“How I do Cloverleaf?”
I explained the set up and process to remind him, but I was near my departure time and soon checked out of my sector without hearing from Monseur again. I coasted in to the base and enjoyed the ride, called for an overhead arrival with a full stop landing and proceeded to follow my marshalers to an open ramp adjacent to where Monsuer would park. I filled out the Form 781 and flight cards, and chatted with the crew chief, expecting Monseur at any time, but it was close to 95 degrees in the desert heat and eventually the sweat took precedence and I strolled over to PE to return my flight helmet and gear.
Still No Monseur.
When I got back to the training squadron I received the expected inquiries from my instructor: “How did it go?” “What did you do?” “Any problems or questions?” “Where is Monseur?” I told him the string of events, when I had last I had spoken with him, and that I hadn’t heard or seen him since. “Oh…, how much fuel did you have? How much was left when you landed?” I answered all of his questions as he picked up a telephone from the desk and called flight operations. PRESS ON 15 landed 10 minutes ago. No report of PRESS ON 12. Squadron Commander entered in the conversation, same questions, same answers, then he called both operations and the control tower. No Monseur!
Things are really heating up now, palpable fear and silence in the room. Everyone knew that PRESS ON 12 was beyond fuel starvation, and the airplane could not possibly still be in the air. Our Wing Commander then checked in, “where is Monseur? “What Sector. “What distance, wants to talk to Monseur’s wingman, ME! Same answers. Now it is rescue operations. Same answers! There is nothing like the thunder of silence when someone is missing in flight. Monseur, Where are you????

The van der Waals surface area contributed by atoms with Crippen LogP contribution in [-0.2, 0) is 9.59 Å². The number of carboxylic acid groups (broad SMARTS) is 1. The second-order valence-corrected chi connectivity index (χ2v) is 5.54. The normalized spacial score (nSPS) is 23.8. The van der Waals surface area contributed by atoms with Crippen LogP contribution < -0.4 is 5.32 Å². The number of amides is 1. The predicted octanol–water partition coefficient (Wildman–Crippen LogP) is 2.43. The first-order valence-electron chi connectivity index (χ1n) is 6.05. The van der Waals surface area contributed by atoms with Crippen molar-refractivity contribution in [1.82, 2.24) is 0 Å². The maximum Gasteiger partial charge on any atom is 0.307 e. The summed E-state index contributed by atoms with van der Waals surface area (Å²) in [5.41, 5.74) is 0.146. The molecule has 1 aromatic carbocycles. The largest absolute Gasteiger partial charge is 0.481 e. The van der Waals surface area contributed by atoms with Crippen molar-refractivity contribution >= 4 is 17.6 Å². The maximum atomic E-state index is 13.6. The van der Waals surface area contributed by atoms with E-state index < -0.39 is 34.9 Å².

By this time things quieted down (five hours later) and I had been completely forgotten. I was still sitting pensively at my desk watching show, speculation was running rampant around the room and throughout the environs of the command staff…, when the telephone at our training desk started to ring? No one but me noticed. I picked up the intrusive noise maker and introduced myself only to hear…
“Hey! Al…, What you do?”
“Monseur… Where are you???” (…with the mouth piece covered in my hand.)
“I party, good time, you come!”
“Monseur…Where are you???,” again (…with my hand still covering the mouth piece.
“Big Party, You Come, good time all. You come!”
“Monseur…Where are you???, “ again
“I Uvalde, big party, you come!!!

“EXCUSE ME SIR! Call for You”
The commander casually walked over, frowning at my low-life interruption into his high life dilemma.
“What is it Lieutenant, can’t you see I am busy, and tell them to call back later!”
“Excuse me sir, I think you will want to take this call.”
Utter pandemonium sets in.